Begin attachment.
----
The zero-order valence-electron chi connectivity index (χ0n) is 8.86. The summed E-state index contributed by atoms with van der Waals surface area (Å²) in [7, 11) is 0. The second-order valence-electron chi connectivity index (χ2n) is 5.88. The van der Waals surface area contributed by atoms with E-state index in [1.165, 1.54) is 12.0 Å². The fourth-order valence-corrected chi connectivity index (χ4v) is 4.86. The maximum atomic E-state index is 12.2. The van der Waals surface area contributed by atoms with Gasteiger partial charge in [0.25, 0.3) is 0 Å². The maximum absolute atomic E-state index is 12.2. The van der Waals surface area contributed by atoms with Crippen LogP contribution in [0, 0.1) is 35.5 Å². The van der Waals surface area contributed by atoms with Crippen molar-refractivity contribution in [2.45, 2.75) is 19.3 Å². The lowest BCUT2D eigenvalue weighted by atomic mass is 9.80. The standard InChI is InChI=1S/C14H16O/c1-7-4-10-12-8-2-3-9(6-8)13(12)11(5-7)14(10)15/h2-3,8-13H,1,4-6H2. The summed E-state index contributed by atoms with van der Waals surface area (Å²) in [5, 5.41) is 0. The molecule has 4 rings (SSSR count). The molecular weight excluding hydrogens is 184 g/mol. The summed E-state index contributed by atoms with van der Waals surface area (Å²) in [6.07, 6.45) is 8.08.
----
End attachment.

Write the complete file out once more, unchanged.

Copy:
The zero-order valence-electron chi connectivity index (χ0n) is 8.86. The summed E-state index contributed by atoms with van der Waals surface area (Å²) in [7, 11) is 0. The second-order valence-electron chi connectivity index (χ2n) is 5.88. The van der Waals surface area contributed by atoms with E-state index in [1.165, 1.54) is 12.0 Å². The fourth-order valence-corrected chi connectivity index (χ4v) is 4.86. The maximum atomic E-state index is 12.2. The van der Waals surface area contributed by atoms with Gasteiger partial charge in [0.25, 0.3) is 0 Å². The maximum absolute atomic E-state index is 12.2. The van der Waals surface area contributed by atoms with Crippen LogP contribution in [0, 0.1) is 35.5 Å². The van der Waals surface area contributed by atoms with Crippen molar-refractivity contribution in [2.45, 2.75) is 19.3 Å². The lowest BCUT2D eigenvalue weighted by atomic mass is 9.80. The standard InChI is InChI=1S/C14H16O/c1-7-4-10-12-8-2-3-9(6-8)13(12)11(5-7)14(10)15/h2-3,8-13H,1,4-6H2. The summed E-state index contributed by atoms with van der Waals surface area (Å²) in [5, 5.41) is 0. The molecule has 4 rings (SSSR count). The molecular weight excluding hydrogens is 184 g/mol. The summed E-state index contributed by atoms with van der Waals surface area (Å²) in [6.07, 6.45) is 8.08.